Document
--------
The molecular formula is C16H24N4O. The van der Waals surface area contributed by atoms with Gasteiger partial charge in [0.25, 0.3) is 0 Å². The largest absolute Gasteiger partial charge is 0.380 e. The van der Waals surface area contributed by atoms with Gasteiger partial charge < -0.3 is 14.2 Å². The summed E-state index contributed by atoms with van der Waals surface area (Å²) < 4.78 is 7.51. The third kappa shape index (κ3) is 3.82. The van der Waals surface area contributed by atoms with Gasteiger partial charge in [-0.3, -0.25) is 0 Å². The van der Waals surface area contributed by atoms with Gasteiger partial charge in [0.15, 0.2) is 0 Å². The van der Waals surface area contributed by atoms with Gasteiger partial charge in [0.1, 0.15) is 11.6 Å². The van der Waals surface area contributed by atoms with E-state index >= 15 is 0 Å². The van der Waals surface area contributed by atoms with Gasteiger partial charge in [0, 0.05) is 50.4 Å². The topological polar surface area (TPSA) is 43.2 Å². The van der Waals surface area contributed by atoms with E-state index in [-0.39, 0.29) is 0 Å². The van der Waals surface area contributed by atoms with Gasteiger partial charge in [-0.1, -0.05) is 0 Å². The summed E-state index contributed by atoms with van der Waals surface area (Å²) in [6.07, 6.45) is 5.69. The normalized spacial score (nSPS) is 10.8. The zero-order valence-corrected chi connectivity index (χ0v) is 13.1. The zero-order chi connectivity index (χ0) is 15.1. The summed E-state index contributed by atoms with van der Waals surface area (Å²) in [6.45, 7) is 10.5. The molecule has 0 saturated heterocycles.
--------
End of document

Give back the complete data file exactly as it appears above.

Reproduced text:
The molecular formula is C16H24N4O. The van der Waals surface area contributed by atoms with Gasteiger partial charge in [0.25, 0.3) is 0 Å². The largest absolute Gasteiger partial charge is 0.380 e. The van der Waals surface area contributed by atoms with Gasteiger partial charge < -0.3 is 14.2 Å². The summed E-state index contributed by atoms with van der Waals surface area (Å²) < 4.78 is 7.51. The third kappa shape index (κ3) is 3.82. The van der Waals surface area contributed by atoms with Gasteiger partial charge in [-0.3, -0.25) is 0 Å². The van der Waals surface area contributed by atoms with Gasteiger partial charge in [0.15, 0.2) is 0 Å². The van der Waals surface area contributed by atoms with Gasteiger partial charge in [0.1, 0.15) is 11.6 Å². The van der Waals surface area contributed by atoms with E-state index >= 15 is 0 Å². The van der Waals surface area contributed by atoms with Gasteiger partial charge in [0, 0.05) is 50.4 Å². The topological polar surface area (TPSA) is 43.2 Å². The van der Waals surface area contributed by atoms with E-state index in [-0.39, 0.29) is 0 Å². The van der Waals surface area contributed by atoms with Gasteiger partial charge in [-0.1, -0.05) is 0 Å². The summed E-state index contributed by atoms with van der Waals surface area (Å²) in [6.07, 6.45) is 5.69. The normalized spacial score (nSPS) is 10.8. The zero-order valence-corrected chi connectivity index (χ0v) is 13.1. The zero-order chi connectivity index (χ0) is 15.1. The summed E-state index contributed by atoms with van der Waals surface area (Å²) in [6.45, 7) is 10.5. The molecule has 0 saturated heterocycles.